Review: X

xTitle: X
Author: Ilyasah Shabazz with Kekla Magoon
Publisher: Candlewick Press
Pages: 384
Genre: Historical Fiction
Review Copy: ARC via Netgalley
Availability: On shelves now

Summary: Cowritten by Malcolm X’s daughter, this riveting and revealing novel follows the formative years of the man whose words and actions shook the world.

I am Malcolm. I am my father’s son. But to be my father’s son means that they will always come for me. They will always come for me, and I will always succumb.

Malcolm Little’s parents have always told him that he can achieve anything, but from what he can tell, that’s nothing but a pack of lies—after all, his father’s been murdered, his mother’s been taken away, and his dreams of becoming a lawyer have gotten him laughed out of school. There’s no point in trying, he figures, and lured by the nightlife of Boston and New York, he escapes into a world of fancy suits, jazz, girls, and reefer.

But Malcolm’s efforts to leave the past behind lead him into increasingly dangerous territory when what starts as some small-time hustling quickly spins out of control. Deep down, he knows that the freedom he’s found is only an illusion—and that he can’t run forever.

X follows Malcolm from his childhood to his imprisonment for theft at age twenty, when he found the faith that would lead him to forge a new path and command a voice that still resonates today. — Cover image and summary via Goodreads

Review: How did Malcolm Little become Malcolm X? Who and what shaped him? These are some of the questions explored within these pages.

The novel starts out in 1945 with Malcolm running from trouble and in fear for his life. It then backtracks to show how he got to that point. The story moves back and forth in time to share the circumstances and influences that led Malcolm to such a situation.

Malcolm demonstrates time and time again that he is intelligent, but as a young man, frustration and desperation often lead to impulsive and risky choices with serious consequences. What is hard for him is that the consequences of some of his actions affect his entire family.

Through all kinds of conflict though, Malcolm hears the voices of his parents, especially his father, echoing in his heart and mind. They say that he can do anything, be anything. His parents had laid a foundation. They shared their love and wisdom. “Words have power, Papa used to say. Speak what you want to be true.” Even when Malcolm had doubts about what his parents had believed, their words still rumbled through his mind.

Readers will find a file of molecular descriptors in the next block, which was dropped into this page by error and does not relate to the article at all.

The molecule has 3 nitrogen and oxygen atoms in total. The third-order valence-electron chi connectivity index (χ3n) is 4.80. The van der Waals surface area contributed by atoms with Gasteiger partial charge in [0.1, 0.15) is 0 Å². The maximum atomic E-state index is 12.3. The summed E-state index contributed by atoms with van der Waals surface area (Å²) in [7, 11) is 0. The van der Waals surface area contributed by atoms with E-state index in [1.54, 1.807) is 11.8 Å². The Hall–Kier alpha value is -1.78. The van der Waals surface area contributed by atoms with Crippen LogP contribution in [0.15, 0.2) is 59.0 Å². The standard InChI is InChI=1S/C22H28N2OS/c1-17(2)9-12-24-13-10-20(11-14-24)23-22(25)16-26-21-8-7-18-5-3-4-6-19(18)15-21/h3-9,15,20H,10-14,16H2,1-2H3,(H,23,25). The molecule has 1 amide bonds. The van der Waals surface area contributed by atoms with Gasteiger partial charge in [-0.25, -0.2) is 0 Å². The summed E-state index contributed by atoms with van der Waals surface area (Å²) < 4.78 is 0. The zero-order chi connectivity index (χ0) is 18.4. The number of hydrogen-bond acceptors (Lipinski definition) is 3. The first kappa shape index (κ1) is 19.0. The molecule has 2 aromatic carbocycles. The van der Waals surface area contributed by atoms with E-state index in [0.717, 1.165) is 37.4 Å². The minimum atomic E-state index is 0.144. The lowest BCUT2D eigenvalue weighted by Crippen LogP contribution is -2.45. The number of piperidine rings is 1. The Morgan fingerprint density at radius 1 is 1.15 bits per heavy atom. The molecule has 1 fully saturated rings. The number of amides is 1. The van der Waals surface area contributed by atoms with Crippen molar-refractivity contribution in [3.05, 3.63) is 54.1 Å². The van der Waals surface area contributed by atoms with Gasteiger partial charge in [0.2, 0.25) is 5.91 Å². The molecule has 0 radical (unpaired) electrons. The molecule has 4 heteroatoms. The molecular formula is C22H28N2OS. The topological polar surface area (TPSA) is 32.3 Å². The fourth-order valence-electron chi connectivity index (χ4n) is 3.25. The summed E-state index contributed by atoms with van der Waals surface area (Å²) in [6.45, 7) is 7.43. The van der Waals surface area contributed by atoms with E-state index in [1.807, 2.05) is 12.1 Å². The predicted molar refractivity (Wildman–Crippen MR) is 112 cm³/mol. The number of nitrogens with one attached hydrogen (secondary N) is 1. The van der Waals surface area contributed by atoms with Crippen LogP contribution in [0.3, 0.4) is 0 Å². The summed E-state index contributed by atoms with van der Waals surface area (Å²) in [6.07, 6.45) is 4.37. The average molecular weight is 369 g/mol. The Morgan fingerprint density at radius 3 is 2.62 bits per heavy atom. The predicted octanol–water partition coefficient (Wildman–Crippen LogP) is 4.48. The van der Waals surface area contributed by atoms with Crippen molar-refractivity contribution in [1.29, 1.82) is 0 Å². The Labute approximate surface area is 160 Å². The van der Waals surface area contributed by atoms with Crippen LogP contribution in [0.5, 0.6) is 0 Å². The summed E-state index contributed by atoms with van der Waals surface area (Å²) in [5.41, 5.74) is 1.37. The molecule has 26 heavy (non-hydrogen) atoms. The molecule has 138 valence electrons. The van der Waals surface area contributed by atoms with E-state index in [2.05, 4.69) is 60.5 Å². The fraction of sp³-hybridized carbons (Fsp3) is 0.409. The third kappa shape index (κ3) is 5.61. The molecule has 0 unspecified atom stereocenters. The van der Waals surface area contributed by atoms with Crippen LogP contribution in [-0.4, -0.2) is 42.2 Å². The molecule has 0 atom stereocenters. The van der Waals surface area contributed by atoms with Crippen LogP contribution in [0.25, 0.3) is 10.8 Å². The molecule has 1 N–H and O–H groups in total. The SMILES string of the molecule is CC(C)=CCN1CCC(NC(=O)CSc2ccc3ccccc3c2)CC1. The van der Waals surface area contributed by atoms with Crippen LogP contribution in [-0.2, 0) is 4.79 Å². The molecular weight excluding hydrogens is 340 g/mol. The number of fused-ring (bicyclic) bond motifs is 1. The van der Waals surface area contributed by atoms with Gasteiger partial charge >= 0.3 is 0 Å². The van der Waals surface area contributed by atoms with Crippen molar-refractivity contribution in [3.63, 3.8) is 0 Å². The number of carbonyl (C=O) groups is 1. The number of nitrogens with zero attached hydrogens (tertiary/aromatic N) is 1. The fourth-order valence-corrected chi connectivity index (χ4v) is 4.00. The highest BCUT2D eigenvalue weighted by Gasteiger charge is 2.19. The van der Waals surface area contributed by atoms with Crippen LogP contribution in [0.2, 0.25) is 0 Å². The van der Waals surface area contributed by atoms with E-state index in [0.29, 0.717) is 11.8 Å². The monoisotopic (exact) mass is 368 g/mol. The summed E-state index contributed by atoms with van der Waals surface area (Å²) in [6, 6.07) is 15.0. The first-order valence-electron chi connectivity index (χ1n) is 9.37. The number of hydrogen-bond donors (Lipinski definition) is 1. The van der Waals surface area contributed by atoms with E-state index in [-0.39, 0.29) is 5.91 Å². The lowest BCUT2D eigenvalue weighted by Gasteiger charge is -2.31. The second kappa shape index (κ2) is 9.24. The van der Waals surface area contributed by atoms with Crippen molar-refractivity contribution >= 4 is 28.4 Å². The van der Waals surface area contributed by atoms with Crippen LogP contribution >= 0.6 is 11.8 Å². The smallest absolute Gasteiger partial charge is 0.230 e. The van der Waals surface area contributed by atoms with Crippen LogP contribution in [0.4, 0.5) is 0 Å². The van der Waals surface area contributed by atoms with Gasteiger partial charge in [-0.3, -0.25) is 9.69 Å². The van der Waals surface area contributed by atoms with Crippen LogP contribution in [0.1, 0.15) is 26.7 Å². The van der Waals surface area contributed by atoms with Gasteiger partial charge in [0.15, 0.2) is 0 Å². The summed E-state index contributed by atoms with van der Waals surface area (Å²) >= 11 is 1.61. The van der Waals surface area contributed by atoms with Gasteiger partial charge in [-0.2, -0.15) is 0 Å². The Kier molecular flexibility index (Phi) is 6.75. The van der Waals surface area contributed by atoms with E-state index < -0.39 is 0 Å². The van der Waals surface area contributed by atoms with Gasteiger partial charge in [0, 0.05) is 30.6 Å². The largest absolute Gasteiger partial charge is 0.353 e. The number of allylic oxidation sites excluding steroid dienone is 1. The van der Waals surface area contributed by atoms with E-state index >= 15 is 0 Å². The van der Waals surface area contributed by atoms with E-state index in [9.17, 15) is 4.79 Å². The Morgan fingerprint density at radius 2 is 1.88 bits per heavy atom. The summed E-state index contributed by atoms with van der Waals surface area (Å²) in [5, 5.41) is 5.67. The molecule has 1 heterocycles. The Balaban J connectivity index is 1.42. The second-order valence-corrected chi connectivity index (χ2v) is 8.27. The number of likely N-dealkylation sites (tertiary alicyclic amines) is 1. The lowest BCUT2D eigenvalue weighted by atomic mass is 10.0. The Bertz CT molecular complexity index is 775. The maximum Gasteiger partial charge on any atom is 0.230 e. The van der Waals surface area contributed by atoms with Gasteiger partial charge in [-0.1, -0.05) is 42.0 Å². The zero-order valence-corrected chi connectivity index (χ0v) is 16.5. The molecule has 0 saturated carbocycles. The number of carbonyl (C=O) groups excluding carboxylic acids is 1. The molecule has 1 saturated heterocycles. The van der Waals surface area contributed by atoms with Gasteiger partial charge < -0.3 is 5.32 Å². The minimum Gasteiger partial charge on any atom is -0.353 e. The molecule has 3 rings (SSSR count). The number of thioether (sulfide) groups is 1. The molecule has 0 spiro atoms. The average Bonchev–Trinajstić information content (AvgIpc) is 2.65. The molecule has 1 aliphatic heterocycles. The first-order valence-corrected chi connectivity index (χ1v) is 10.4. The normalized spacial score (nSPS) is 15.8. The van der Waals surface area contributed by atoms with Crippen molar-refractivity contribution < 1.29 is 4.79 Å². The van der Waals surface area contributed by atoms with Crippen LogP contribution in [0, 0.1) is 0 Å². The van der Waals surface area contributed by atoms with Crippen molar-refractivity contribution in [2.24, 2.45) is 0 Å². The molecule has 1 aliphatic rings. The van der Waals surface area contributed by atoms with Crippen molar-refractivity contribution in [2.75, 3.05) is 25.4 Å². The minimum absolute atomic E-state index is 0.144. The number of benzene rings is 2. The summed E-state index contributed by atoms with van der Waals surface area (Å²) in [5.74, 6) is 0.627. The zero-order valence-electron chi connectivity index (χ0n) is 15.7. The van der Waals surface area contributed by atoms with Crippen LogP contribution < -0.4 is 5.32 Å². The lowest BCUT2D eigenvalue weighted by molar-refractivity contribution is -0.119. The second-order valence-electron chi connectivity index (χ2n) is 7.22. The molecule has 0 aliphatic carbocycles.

Malcolm runs from one situation to the next trying to find himself and trying to live free from rules that were defined by his skin color. One line that stood out to me in the ARC was, “There are so many rules for how to be a black person, things you cannot say and places you cannot go.” In Boston he thought he had found a place free of those rules, while he dated a beautiful white woman. Over time though, he found that the rules were unspoken, but were definitely still present.

Historical fiction adds a different weight to a novel for me as a reader. To see Malcolm losing hope and falling into despair is particularly painful because he isn’t a character someone created, but he lived this. For many people Malcolm X is an icon, a hero, or even in some eyes a criminal. In this book, he is first a human being. We can see him as a young man struggling to know who he is and who he truly wants to be. This means we see his ups and downs, not just a polished product.

Historical fiction can also bring up questions of which events and situations really happened and whether the portrayals are being tweaked for the sake of the story. Some of this is answered in the notes at the end of the book. For curious readers, there is also a suggested reading list that would help with that exploration. I know I immediately wanted to know more and will be heading to some of those resources.

Recommendation: Buy it now especially if you are a historical fiction fan. The book spans from 1930 to 1948 providing a view into Malcolm’s life in Michigan, Boston and Harlem. This is a book that brings the time and place to life including the styles, the dances, and the music among other things. Another reason to get it soon is that while progress has been made, this book touches on racial issues that are still being dealt with today. X will give readers much to think about.

Want to know more? Hear from the authors in these interviews/conversations:

Ilyasah and Kekla discussed the book in “X: A Conversation” on Diversity in YA

Interview: Ilyasah Shabazz and Kekla Magoon on their YA Novel About Teenage Malcolm X via School Library Journal

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